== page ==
The Court stated the rule that “an unforeseeable and unsupported state-court decision on a question of state procedure does not constitute an adequate ground to preclude this Court’s review of a federal question” applies in this case. It remarked that the rule is “reserved for the rarest of situations.” Basically, the rule bars new procedural requirements of state law to preclude review by the U.S. Supreme Court with respect to individuals who relied upon prior state case law in asserting their federal constitutional rights in state courts. NAACP v. Alabama ex rel. Patterson, 357 U.S. 449 (1958).

The state procedural rule at issue in this case is Rule 32.1(g), which allows defendants to file a successive postconviction petition when there has been “a significant change in the law.” Arizona courts interpret this phrase as requiring a “transformative event, a ‘clear break from the past.’” State v. Shrum, 203 P.3d 1175 (Ariz. 2008) (quoting State v. Slemmer, 823 P.2d 41 (Ariz. 1991)). The Shrum Court elaborated that the “archetype of such a change occurs when an appellate court overrules previously binding case law.”

Applying the foregoing principles, the Court stated that Arizona courts should have readily concluded that Lynch was a “significant change in the law” under Rule 32.1(g) because it overruled binding state precedent. That is, prior to Lynch, Arizona courts held that capital defendants did not have the right to inform jurors about their parole ineligibility. But after Lynch, Arizona courts should have undoubtedly recognized that capital defendants have a due process right to inform jurors accordingly, the Court explained.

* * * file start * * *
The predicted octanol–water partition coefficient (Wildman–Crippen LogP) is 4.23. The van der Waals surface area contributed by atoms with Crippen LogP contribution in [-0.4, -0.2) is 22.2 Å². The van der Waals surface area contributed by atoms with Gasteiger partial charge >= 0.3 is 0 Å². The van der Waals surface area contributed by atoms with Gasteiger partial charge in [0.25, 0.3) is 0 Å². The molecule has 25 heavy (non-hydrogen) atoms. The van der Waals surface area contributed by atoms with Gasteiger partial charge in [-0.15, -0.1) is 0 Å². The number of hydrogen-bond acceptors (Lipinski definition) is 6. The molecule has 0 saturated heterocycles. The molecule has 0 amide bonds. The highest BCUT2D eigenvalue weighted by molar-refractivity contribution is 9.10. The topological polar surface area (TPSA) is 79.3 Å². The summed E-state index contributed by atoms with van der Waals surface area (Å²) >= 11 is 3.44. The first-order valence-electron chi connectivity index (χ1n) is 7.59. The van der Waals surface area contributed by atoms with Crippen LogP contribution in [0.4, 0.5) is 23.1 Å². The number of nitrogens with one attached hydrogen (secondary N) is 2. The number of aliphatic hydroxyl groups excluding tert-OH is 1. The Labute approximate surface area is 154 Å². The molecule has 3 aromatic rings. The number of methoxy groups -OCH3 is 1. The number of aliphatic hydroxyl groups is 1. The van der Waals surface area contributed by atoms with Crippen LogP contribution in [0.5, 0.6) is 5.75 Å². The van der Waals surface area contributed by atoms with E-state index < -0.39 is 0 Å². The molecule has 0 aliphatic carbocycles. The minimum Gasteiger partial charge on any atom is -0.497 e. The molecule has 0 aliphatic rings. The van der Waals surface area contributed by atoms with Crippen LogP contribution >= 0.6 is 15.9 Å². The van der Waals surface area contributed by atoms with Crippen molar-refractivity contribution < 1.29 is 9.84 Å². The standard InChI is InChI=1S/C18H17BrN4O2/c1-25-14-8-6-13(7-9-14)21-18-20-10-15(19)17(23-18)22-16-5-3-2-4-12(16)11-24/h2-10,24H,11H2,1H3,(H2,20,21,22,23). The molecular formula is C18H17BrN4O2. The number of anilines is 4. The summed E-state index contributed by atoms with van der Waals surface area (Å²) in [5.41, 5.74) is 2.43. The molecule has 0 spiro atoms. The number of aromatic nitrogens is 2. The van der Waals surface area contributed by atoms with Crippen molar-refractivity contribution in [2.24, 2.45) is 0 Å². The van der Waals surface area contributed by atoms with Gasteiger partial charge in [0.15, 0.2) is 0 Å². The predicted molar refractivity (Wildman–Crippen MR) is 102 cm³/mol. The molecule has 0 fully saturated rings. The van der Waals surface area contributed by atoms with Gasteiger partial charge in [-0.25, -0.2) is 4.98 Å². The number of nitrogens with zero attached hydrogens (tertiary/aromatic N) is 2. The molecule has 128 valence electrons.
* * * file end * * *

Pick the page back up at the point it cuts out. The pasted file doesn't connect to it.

Despite the U.S. Supreme Court’s clear and unequivocal holding in Simmons and Lynch, the Arizona Supreme Court still held that Lynch was not “a significant change in the law” because it was based upon Simmons, which “was clearly established at the time of Cruz’s trial … despite the misapplication of that law by the Arizona courts.” It explained that “Rule 32.1(g) requires a significant change in the law … not a significant change in the application of the law.” (emphasis in original)

The Court declared that the state Supreme Court’s treatment of Rule 32.1(g) in this case is completely new and conflicts with its own prior case law. The State failed to cite a single case in which the overturning of binding state precedent did not satisfy Rule 32.1(g). Similarly, the State failed to identify any previous decisions that distinguished between a “change in the law” and a “change in the application of the law.” The Court characterized the state Supreme Court’s application of Rule 32.1(g) in this case as “the opposite of firmly established and regularly followed.” Thus, the Court held that “the Arizona Supreme Court’s application of Rule 32.1(g) to Lynch was so novel and unfounded that it does not constitute an adequate state procedural ground.”

Accordingly, the Court vacated the judgment of the Arizona Supreme Court and remanded for further proceedings consistent with its opinion. See: Cruz v. Arizona, 143 S. Ct. 650 (2023).

Writer’s note: At oral arguments, Justice Kagan described the impenetrable absurdity of Arizona’s position as follows: “I think Kafka would have loved this. Cruz loses his Simmons claims on direct appeal because the Arizona courts say point-blank Simmons has never applied in Arizona. And then, he loses the next time around because the Arizona courts say Simmons always applied [but the state courts, including the state Supreme Court, just misapplied Simmons] … I mean, [it’s a heads I win, tails you lose situation]….”

Prior to the Court’s opinion in this case, it was effectively impossible for Cruz and the approximately 30-other similarly situated capital defendants in Arizona who were sentenced under the state’s unconstitutional sentencing scheme to successfully challenge the violation of their due process rights under Simmons. This opinion enables Cruz to renew his appeal for a new penalty phase trial, and it could potentially open the door for the other 30 capital defendants.